Labour’s conference coverage

Labour seems to have had a successful conference and has received some fairly positive coverage.

Anthony Robins cherry picks some of the best in

Amongst the positives there were a couple of negatives, like this from Newshub.

Yesterday Labour also said it was considering a levy on businesses that don’t train and upskill their employees.

Robins grumps about that:

That last point is the one that some of the usual shills have run with of course, and naturally business isn’t keen

The ‘usual shill’ being David Farrar, as Robins ironically shills for Labour.

…but other than that, some pretty decent coverage for Labour, for Little, and for a successful conference.

That’s how it appears. It should have at least been good for Labour.

But Robins doesn’t mention one of the talking points of Andrew Little’s key policy announcement Labour: paid work for young unemployed.

Labour will:

  • give unemployed young people a job for six months doing work of public value, so they can gain work experience and avoid long-term unemployment.

Labour costed this at $60 million and this was questioned. It turns out that the calculation balances the costs of paying wages at the minimum rate plus costs of the scheme, less tax and costs already incurred such as the out of work benefit, which is fair enough.

But when pushed Little says the costing was based on an average four months in the scheme rather than their promoted six months. He says this is backed by research – again fair enough.

But it would have been simple to say this up front. Instead Labour left themselves open to being lax with numbers. This was easily avoidable and should have been predicted.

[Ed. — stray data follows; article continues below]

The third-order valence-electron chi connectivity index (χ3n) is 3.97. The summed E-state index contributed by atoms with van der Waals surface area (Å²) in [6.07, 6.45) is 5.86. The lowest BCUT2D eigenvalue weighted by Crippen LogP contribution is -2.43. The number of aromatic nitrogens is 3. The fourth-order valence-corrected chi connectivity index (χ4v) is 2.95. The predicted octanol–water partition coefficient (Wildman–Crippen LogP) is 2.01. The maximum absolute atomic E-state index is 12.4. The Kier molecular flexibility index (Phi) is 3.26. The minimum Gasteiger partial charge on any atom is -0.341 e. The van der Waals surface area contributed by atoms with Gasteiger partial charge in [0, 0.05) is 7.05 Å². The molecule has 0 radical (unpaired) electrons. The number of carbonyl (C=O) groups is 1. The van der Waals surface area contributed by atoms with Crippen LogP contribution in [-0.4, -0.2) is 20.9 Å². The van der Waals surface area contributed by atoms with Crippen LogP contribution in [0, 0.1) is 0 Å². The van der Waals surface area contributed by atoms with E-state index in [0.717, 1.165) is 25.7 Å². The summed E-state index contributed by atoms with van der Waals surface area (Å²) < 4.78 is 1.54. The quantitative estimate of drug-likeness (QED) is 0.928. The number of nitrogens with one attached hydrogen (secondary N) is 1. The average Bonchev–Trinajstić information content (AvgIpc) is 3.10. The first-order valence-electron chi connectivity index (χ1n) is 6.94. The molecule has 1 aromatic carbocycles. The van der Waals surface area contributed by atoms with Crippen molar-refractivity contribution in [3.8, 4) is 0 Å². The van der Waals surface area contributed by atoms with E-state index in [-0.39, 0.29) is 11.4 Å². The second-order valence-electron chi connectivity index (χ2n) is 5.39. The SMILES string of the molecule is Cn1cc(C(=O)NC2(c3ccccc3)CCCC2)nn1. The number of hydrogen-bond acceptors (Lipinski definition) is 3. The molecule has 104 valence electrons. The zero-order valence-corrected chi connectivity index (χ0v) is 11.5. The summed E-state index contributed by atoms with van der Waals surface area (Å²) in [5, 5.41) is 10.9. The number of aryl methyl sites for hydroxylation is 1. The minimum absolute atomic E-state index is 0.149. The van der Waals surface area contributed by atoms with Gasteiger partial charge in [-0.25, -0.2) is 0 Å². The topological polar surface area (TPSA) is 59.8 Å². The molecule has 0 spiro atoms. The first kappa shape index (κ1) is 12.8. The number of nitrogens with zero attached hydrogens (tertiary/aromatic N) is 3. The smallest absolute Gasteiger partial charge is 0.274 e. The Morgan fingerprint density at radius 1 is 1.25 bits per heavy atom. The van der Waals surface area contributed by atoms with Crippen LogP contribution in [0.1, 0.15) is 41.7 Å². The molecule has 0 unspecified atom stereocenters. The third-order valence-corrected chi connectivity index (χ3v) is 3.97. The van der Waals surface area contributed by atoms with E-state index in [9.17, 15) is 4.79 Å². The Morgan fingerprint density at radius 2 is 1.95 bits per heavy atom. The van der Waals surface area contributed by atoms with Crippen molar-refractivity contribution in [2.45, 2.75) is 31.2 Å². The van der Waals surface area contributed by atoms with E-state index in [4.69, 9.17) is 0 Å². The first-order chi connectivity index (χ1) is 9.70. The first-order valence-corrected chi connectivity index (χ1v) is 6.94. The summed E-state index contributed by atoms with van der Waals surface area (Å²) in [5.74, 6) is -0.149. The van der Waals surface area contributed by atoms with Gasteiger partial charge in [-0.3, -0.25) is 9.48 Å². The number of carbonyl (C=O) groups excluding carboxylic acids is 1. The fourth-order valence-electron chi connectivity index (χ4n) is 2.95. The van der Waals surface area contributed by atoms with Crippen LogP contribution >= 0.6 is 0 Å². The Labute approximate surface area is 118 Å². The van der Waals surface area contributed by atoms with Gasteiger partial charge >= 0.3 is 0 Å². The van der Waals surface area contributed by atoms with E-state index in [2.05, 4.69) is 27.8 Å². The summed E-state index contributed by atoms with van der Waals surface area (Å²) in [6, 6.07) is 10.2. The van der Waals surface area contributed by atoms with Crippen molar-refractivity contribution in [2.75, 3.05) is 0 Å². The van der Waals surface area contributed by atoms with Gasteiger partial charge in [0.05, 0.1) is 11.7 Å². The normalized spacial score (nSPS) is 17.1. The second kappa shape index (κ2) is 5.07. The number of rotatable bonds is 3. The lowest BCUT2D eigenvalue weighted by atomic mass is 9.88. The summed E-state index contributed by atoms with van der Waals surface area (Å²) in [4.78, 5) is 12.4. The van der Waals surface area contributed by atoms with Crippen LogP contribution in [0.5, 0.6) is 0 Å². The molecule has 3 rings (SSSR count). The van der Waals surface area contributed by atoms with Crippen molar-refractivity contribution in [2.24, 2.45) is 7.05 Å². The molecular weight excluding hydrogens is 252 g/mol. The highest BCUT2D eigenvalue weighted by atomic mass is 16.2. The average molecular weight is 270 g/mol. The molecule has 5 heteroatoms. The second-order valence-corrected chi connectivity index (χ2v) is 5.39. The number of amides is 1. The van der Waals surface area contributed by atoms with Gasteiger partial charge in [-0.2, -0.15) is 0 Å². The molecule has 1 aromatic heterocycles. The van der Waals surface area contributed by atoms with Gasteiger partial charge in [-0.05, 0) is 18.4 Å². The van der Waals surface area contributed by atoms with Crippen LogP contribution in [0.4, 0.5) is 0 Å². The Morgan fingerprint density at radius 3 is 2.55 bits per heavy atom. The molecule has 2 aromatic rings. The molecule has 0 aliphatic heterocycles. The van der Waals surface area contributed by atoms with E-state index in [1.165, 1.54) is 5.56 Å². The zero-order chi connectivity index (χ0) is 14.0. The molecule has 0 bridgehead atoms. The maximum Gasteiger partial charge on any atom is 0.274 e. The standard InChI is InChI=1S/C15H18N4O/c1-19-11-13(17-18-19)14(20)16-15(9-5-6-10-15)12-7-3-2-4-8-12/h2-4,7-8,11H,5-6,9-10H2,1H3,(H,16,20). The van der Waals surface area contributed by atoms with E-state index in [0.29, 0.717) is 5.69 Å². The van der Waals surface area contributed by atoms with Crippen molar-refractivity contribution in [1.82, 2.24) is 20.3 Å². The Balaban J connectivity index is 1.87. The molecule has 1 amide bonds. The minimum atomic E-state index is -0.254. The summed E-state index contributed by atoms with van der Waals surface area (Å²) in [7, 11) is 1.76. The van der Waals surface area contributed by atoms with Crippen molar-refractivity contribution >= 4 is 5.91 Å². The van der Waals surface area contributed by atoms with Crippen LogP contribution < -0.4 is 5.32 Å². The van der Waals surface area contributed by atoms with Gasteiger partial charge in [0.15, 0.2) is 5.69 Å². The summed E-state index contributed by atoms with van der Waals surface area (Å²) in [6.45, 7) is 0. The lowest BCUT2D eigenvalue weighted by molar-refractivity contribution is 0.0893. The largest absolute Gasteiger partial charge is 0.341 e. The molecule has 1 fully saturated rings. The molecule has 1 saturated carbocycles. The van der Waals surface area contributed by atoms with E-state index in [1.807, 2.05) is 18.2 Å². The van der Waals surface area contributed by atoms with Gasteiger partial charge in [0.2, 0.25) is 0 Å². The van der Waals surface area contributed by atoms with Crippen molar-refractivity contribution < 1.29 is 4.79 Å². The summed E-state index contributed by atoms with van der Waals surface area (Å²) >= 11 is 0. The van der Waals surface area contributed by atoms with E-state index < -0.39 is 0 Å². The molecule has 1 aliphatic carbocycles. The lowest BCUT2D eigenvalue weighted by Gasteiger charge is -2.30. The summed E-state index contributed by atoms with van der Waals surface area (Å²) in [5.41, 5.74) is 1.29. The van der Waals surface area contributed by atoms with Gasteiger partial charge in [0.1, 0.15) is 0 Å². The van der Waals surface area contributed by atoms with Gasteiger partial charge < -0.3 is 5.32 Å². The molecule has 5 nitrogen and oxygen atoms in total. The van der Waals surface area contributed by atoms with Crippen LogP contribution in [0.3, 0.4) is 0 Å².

An example of Robins’ cherry picking – he quotes Claire Trevett’s article from The Herald:

Labour’s $60m plan for 6 months’ paid work for youth on dole

Labour leader Andrew Little says a proposal to give unemployed young people six months of full-time community work at the minimum wage will not be compulsory but there will be an expectation they take part – and possible sanctions if they don’t.

Little released the policy at the party’s annual conference in Auckland, where the focus is on jobs.

Expected to cost $60 million a year, it will provide unemployed people under the age of 24 with “jobs” in the community and environment, such as pest control work or riparian planting with the Department of Conservation, local councils or charities such as City Missions and food banks.

Dubbed “Ready for Work” it will be for those who have been on the dole for at least six months – but will pay the minimum wage of $15.25 an hour rather than the dole.

Little said 74,000 young people were not in work or training and there were now more than 10,000 unemployed people aged under 24 than a decade ago and Labour believed all young New Zealanders should be in work or training.

Trevett also wrote:

Little said those on the dole for more than six months would be expected to take part.

There were already sanctions in place to use on those who refused, but he hoped that would not be needed.

“The sanctions are a punitive approach to try and get the desired outcome. Those sanctions are there, we don’t want to take those away but the approach is to avoid that if at all possible.

Some young people occasionally do need a kick up the backside to get them out the door.”

He hoped mentors appointed to each worker would be able to provide that, “not the punitive sanctions”.

“We’ll be saying ‘if you’ve been out of work for longer than six months’ then you’re going to have to go and pick up one of these roles.”

Labour has criticised National for its use of sanctions such as cutting benefits of people who do not meet their job-hunting responsibilities or turn down a job.

Jane Paterson at RNZ: Does Labour truly believe it can beat Key?

The jobs policy would be for those on the Jobseeker benefit for more than six months, and would not be compulsory.

But that’s where the policy could get tricky for Labour as Mr Little said there were already sanctions in place for those on the Jobseeker benefit who did not fulfil their obligations; sanctions Labour has previously described as punitive.

When Mr Little was asked about how young people would be made to do the paid work if they flat out refused, he referred to the sanctions, and in the next breath reverted to the criticism of them as punitive.